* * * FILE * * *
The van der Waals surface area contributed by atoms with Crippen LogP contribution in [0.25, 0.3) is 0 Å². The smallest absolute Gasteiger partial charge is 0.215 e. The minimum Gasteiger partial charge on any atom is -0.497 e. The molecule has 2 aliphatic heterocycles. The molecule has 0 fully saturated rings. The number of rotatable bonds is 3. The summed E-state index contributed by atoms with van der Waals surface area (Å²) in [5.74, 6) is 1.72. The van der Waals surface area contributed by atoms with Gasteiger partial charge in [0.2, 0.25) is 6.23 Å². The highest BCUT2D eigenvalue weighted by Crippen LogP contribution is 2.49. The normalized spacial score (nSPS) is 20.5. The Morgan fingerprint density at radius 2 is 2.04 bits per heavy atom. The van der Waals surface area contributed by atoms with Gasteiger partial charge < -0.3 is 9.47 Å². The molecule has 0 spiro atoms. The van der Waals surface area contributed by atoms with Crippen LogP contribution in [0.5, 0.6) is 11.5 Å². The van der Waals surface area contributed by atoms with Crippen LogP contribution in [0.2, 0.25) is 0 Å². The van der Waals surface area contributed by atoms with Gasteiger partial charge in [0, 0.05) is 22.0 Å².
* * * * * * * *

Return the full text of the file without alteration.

The van der Waals surface area contributed by atoms with Crippen LogP contribution in [0.25, 0.3) is 0 Å². The smallest absolute Gasteiger partial charge is 0.215 e. The minimum Gasteiger partial charge on any atom is -0.497 e. The molecule has 2 aliphatic heterocycles. The molecule has 0 fully saturated rings. The number of rotatable bonds is 3. The summed E-state index contributed by atoms with van der Waals surface area (Å²) in [5.74, 6) is 1.72. The van der Waals surface area contributed by atoms with Gasteiger partial charge in [0.2, 0.25) is 6.23 Å². The highest BCUT2D eigenvalue weighted by Crippen LogP contribution is 2.49. The normalized spacial score (nSPS) is 20.5. The Morgan fingerprint density at radius 2 is 2.04 bits per heavy atom. The van der Waals surface area contributed by atoms with Gasteiger partial charge < -0.3 is 9.47 Å². The molecule has 0 spiro atoms. The van der Waals surface area contributed by atoms with Crippen LogP contribution in [0.5, 0.6) is 11.5 Å². The van der Waals surface area contributed by atoms with Crippen LogP contribution in [0.2, 0.25) is 0 Å². The van der Waals surface area contributed by atoms with Gasteiger partial charge in [0, 0.05) is 22.0 Å².